Full Text Available The purpose of this study was to describe the clinical findings in patients with splenic injury and to determine if isolated left lower chest injury may be the single clinical indicator of splenic injury. The medical records of all adult blunt trauma patients with splenic injury over a 14 month period were reviewed. Significant left lower chest injury was considered present if the patient had left sided pleuritic chest pain with tenderness to ribs 7-12 or if these ribs were visualized as fractured on any imaging study. Patients were considered to have clinical findings suggestive of splenic injury if they had pre-hospital or emergency department hypotension, abdominal pain or tenderness, a Glasgow coma scale < 15, or gross hematuria. Ninety patients had splenic injury. Thirty-nine (43%. 95% CI 33, 54% patients had significant left lower chest injury. In five (6%. 95% CI 2, 12% patients, injury to this portion of the chest was the single indicator of splenic injury. Nearly half the patients with splenic injury will have significant injury to the left lower chest and this finding may be the only indicator of splenic injury.

  20. Valor preditivo da mieloperoxidase na identificação de pacientes de alto risco admitidos por dor torácica aguda Predictive value of myeloperoxidase to identify high risk patients admitted to the hospital with acute chest pain

    Directory of Open Access Journals (Sweden)

    Roberto Esporcatte

    2007-12-01

    adverse events in healthy individuals, patients with heart disease or those undergoing chest pain investigations. OBJECTIVE: To analyze the contribution of MPO to identify patients with acute chest pain, non-ST elevation ECG and at high risk for in-hospital adverse events. METHODS: Patients presenting acute chest pain and a non-ST elevation ECG, were admitted to the hospital and submitted to serum MPO level measurements and a structured examination protocol. RESULTS: From a cohort of 140 patients, 49 (35% were diagnosed with acute coronary syndrome, of which 13 patients (9.3% were diagnosed with non-ST elevation acute myocardial infarction (AMI (troponin I >1.0 ng/mL. The best MPO cut-off point for AMI was identified as >100 pM using the ROC curve (AUC=0.662; CI 95%=0.532-0.793 revealing elevated sensitivity (92.3% and negative predictive value (98.1%, however with low specificity (40.2%. In the multivariate analysis, MPO proved to be the only independent variable to diagnose AMI in evolution, with an odds ratio of 8.04 (p=0.048. CONCLUSION: In patients with acute chest pain and no ST elevation, high MPO levels upon admission to the hospital are an important tool to predict in-hospital adverse events, with an odds ratio of eight for the diagnosis of AMI.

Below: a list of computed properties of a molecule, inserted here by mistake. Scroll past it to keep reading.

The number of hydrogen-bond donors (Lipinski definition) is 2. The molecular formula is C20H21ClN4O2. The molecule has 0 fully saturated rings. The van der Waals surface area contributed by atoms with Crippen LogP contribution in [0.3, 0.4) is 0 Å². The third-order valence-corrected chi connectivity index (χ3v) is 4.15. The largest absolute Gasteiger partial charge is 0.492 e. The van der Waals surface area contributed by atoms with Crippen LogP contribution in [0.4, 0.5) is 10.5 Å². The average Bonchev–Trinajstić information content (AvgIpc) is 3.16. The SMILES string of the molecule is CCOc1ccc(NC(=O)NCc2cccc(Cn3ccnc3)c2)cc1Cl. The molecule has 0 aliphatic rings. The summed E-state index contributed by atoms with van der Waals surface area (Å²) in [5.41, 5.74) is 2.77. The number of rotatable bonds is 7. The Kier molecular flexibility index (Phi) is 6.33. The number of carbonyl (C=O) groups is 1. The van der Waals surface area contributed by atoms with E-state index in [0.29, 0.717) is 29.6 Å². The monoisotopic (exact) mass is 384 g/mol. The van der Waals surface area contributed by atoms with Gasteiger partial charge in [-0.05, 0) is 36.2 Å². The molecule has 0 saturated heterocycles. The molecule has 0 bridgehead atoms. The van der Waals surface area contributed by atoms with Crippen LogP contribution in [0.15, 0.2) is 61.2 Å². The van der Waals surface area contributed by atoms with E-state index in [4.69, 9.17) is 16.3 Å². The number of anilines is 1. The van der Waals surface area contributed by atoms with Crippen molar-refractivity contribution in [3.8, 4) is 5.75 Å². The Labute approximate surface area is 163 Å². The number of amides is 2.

1. Takotsubo cardiomyopathy: an overlooked cause of chest pain

    Directory of Open Access Journals (Sweden)

    Leonardo Hackbart Bermudes

    2014-06-01

    Full Text Available Takotsubo cardiomyopathy (TTC, also known as apical ballooning syndrome, broken heart syndrome, or stress-induced cardiomyopathy, is defined as a transient disturbance of the left ventricle, which is quite often associated with electrocardiographic abnormalities that may mimic acute myocardial infarction. The syndrome is also characterized by a mild alteration of cardiac biomarkers in absence of coronary blood flow obstruction on the coronariography. Clinical presentation is often manifested by angina, dyspnea, syncope, and arrhythmias. Peculiarly, the left ventricle takes the form of “tako-tsubo” (a Japanese word for “octopus trap” on the imaging workup. The authors report the case of a post-menopausal, hypertensive, dyslipidemic and type-II diabetic woman admitted at the emergency service with acute chest pain post physical exertion. Electrocardiogram showed signs of ischemia and myocardial necrosis markers were mildly increased. Echocardiography and ventriculography showed apical and mid-ventricular akinesia, with mild atherosclerotic coronary lesions. Thus diagnostic workup and the outcome followed the diagnostic criteria for TTC. The authors called attention to the potential of overlooking this diagnosis, since this syndrome is still not widely recognized.

  2. The Manchester Acute Coronary Syndromes (MACS) decision rule for suspected cardiac chest pain: derivation and external validation

    OpenAIRE